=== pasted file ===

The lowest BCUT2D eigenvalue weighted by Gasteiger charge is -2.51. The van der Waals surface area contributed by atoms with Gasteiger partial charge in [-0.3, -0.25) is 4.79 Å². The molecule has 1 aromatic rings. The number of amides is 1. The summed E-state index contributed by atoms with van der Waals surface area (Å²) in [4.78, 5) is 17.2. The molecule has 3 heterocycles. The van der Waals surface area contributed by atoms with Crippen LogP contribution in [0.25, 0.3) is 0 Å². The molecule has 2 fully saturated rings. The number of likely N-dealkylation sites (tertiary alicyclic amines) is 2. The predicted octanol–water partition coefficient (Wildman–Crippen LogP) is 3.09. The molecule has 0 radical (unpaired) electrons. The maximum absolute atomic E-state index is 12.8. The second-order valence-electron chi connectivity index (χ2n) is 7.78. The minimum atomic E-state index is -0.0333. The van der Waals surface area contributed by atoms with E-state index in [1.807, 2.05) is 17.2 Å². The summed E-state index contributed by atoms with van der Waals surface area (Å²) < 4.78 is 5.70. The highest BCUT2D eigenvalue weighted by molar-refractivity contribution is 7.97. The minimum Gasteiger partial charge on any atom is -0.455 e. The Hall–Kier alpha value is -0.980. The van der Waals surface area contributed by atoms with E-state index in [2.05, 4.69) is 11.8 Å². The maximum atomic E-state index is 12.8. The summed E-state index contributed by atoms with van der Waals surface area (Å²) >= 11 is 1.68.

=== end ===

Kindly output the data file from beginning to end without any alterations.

The lowest BCUT2D eigenvalue weighted by Gasteiger charge is -2.51. The van der Waals surface area contributed by atoms with Gasteiger partial charge in [-0.3, -0.25) is 4.79 Å². The molecule has 1 aromatic rings. The number of amides is 1. The summed E-state index contributed by atoms with van der Waals surface area (Å²) in [4.78, 5) is 17.2. The molecule has 3 heterocycles. The van der Waals surface area contributed by atoms with Crippen LogP contribution in [0.25, 0.3) is 0 Å². The molecule has 2 fully saturated rings. The number of likely N-dealkylation sites (tertiary alicyclic amines) is 2. The predicted octanol–water partition coefficient (Wildman–Crippen LogP) is 3.09. The molecule has 0 radical (unpaired) electrons. The maximum absolute atomic E-state index is 12.8. The second-order valence-electron chi connectivity index (χ2n) is 7.78. The minimum atomic E-state index is -0.0333. The van der Waals surface area contributed by atoms with E-state index in [1.807, 2.05) is 17.2 Å². The summed E-state index contributed by atoms with van der Waals surface area (Å²) < 4.78 is 5.70. The highest BCUT2D eigenvalue weighted by molar-refractivity contribution is 7.97. The minimum Gasteiger partial charge on any atom is -0.455 e. The Hall–Kier alpha value is -0.980. The van der Waals surface area contributed by atoms with E-state index in [2.05, 4.69) is 11.8 Å². The maximum atomic E-state index is 12.8. The summed E-state index contributed by atoms with van der Waals surface area (Å²) >= 11 is 1.68.